New tuition policy hurting Barbadian student enrolment at UWI, warns Guild
The Cave Hill Campus of the University of the West Indies (UWI) is in danger of becoming a majority non-Barbadian institution by September, owing to a collapse of the Barbadian student population.
President of the Students’ Guild, Damani Parris, warned today that Government’s policy to make all Barbadian students – current and prospective – start paying their full tuition fee from August, had already resulted in a 40 per cent drop in applications across the board this year.
Speaking during a news conference, Parris also expressed fears that there could be a disappearance of some disciplines currently taught at the campus and a loss of global accreditation of degrees at the UWI, as he disclosed that undergraduate numbers for the various faculties had dropped drastically.
“For the Faculty of Humanities and Education, there has been a reduction in some 179 student applications, representing about 48.1 per cent of the applications for that faculty, down from the year 2013. A further reduction for Law occurred of 164 applications, down 26.9 per cent from 2013 numbers,” he said.
“We experienced falls of 85 persons in the very new Faculty of Medical Sciences, which has seen a reduction of 16.8 per cent from 2013 numbers. Science and technology suffered a fall of 106 applications, down 18.1 per cent from 2013 numbers,” the guild president said.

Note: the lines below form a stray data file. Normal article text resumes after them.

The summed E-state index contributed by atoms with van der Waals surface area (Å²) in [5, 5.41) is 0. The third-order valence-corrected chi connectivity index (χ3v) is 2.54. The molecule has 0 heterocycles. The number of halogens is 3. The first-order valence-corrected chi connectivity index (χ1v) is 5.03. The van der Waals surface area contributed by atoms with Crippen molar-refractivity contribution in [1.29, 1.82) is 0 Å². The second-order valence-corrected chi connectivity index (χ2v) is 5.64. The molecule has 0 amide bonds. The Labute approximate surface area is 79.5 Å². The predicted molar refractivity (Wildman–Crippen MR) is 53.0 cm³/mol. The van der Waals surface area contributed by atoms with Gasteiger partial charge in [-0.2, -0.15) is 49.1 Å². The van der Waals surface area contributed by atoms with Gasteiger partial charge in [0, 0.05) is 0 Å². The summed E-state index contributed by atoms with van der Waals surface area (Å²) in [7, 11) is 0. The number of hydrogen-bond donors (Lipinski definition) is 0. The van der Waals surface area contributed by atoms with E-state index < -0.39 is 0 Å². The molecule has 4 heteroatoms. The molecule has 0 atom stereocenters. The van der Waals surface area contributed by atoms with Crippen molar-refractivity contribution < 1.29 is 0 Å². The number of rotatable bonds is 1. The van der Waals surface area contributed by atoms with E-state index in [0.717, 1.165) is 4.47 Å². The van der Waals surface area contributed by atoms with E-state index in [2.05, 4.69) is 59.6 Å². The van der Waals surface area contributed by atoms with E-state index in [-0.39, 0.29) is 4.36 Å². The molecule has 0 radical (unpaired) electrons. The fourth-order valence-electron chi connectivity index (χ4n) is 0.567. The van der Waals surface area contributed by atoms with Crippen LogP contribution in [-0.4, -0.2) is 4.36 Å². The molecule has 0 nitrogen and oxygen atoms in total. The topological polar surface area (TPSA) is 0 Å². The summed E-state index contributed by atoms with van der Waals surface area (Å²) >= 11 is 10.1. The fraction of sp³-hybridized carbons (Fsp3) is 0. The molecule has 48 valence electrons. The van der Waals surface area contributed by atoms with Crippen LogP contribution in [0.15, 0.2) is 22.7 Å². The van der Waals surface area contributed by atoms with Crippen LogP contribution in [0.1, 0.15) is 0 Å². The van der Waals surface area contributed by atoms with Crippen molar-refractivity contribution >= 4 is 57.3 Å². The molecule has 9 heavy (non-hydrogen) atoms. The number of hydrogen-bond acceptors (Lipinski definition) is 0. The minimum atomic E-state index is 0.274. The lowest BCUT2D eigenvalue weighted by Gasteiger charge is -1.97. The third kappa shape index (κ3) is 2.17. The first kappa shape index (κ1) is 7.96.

He noted that social sciences, the largest faculty on campus, saw a decline of 783 applications or 41.6 per cent. The total number of applications received was 2,640, a drop of 1,313 or a 33.3 per cent falloff.
“From the 3,957 applications we would have received the previous year, statistics indicate that before the articulation of this policy, the [number of] students who actually accepted positions at the university after making applications was roughly about 60 per cent. This means that 60 per cent of those total persons who would have applied took up their positions at the Cave Hill Campus upon becoming accepted,” explained Parris.
“If we are to look at this based on this year’s numbers, that 60 per cent of applications would have represented 2,374 actual admissions to the student body. If we are to look at it based on this year’s numbers, that 2,640 was actually reduced to a mere 1,584 actual students . . . if we remove the impact that would actually be made by the education policy,” the students’ spokesman declared.
Parris said the statistics represented new entry students and did not account for those currently enrolled.
“Of course, there is no way of predicting how many of these students would actually return, but it is almost certain, that a decline by a significant percentage would actually occur, meaning that the University would experience a decline across the board, both for new and continuing students.”
His view is that this state of affairs would result in the Cave Hill Campus becoming a majority non-Barbadian institution in the September semester. Parris also revealed that the total number of graduate students had fallen by 43.1 per cent, which he attributed to the Government’s withdrawal of the majority of scholarship support that would have been given in this area.
He feared, too, that a number of disciplines would disappear by the next term and that the lack of funding to boost development, could cause the campus to lose its global accreditation of degrees.
Parris warned that the student body had not taken any options from off the table, pointing out that injunctions and protests were being considered as possible methods to force Government’s hands on the matter.